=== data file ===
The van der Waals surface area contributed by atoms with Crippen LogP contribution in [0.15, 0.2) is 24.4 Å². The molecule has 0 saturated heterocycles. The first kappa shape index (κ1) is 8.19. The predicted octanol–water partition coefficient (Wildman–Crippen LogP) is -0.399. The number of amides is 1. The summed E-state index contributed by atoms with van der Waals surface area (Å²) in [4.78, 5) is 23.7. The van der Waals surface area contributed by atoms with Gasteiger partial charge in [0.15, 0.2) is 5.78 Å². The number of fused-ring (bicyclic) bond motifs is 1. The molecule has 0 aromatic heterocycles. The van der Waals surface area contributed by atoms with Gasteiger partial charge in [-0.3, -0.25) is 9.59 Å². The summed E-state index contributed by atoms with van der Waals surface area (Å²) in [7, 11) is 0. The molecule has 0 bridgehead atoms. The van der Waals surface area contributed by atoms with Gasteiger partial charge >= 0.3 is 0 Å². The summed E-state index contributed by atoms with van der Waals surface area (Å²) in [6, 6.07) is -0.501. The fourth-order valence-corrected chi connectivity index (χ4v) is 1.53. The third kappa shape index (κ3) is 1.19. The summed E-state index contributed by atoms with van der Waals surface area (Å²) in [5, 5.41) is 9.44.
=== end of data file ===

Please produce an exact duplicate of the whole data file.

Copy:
The van der Waals surface area contributed by atoms with Crippen LogP contribution in [0.15, 0.2) is 24.4 Å². The molecule has 0 saturated heterocycles. The first kappa shape index (κ1) is 8.19. The predicted octanol–water partition coefficient (Wildman–Crippen LogP) is -0.399. The number of amides is 1. The summed E-state index contributed by atoms with van der Waals surface area (Å²) in [4.78, 5) is 23.7. The van der Waals surface area contributed by atoms with Gasteiger partial charge in [0.15, 0.2) is 5.78 Å². The number of fused-ring (bicyclic) bond motifs is 1. The molecule has 0 aromatic heterocycles. The van der Waals surface area contributed by atoms with Gasteiger partial charge in [-0.3, -0.25) is 9.59 Å². The summed E-state index contributed by atoms with van der Waals surface area (Å²) in [7, 11) is 0. The molecule has 0 bridgehead atoms. The van der Waals surface area contributed by atoms with Gasteiger partial charge >= 0.3 is 0 Å². The summed E-state index contributed by atoms with van der Waals surface area (Å²) in [6, 6.07) is -0.501. The fourth-order valence-corrected chi connectivity index (χ4v) is 1.53. The third kappa shape index (κ3) is 1.19. The summed E-state index contributed by atoms with van der Waals surface area (Å²) in [5, 5.41) is 9.44.